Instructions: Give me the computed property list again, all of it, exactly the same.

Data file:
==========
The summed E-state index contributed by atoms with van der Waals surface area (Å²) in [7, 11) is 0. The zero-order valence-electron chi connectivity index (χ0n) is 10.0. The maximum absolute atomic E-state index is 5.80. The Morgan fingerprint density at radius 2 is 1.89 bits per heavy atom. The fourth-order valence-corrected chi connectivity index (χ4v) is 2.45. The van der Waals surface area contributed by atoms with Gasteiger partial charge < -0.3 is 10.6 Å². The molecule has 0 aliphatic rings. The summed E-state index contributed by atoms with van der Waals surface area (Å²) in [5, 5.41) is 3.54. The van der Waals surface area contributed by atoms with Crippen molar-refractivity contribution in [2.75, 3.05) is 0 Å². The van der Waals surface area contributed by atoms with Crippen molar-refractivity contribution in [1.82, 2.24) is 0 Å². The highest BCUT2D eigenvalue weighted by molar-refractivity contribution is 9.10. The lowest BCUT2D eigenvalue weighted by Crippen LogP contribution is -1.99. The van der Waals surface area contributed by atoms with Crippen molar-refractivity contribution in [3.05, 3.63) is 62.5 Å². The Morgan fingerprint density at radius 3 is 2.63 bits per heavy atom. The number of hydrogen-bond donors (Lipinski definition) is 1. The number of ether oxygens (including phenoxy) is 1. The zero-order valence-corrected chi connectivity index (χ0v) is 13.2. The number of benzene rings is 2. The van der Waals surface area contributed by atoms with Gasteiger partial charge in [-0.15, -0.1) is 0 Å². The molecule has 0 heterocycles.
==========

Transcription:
The summed E-state index contributed by atoms with van der Waals surface area (Å²) in [7, 11) is 0. The zero-order valence-electron chi connectivity index (χ0n) is 10.0. The maximum absolute atomic E-state index is 5.80. The Morgan fingerprint density at radius 2 is 1.89 bits per heavy atom. The fourth-order valence-corrected chi connectivity index (χ4v) is 2.45. The van der Waals surface area contributed by atoms with Gasteiger partial charge < -0.3 is 10.6 Å². The molecule has 0 aliphatic rings. The summed E-state index contributed by atoms with van der Waals surface area (Å²) in [5, 5.41) is 3.54. The van der Waals surface area contributed by atoms with Crippen molar-refractivity contribution in [2.75, 3.05) is 0 Å². The van der Waals surface area contributed by atoms with Crippen molar-refractivity contribution in [1.82, 2.24) is 0 Å². The highest BCUT2D eigenvalue weighted by molar-refractivity contribution is 9.10. The lowest BCUT2D eigenvalue weighted by Crippen LogP contribution is -1.99. The van der Waals surface area contributed by atoms with Crippen molar-refractivity contribution in [3.05, 3.63) is 62.5 Å². The Morgan fingerprint density at radius 3 is 2.63 bits per heavy atom. The number of hydrogen-bond donors (Lipinski definition) is 1. The number of ether oxygens (including phenoxy) is 1. The zero-order valence-corrected chi connectivity index (χ0v) is 13.2. The number of benzene rings is 2. The van der Waals surface area contributed by atoms with Gasteiger partial charge in [-0.15, -0.1) is 0 Å². The molecule has 0 heterocycles.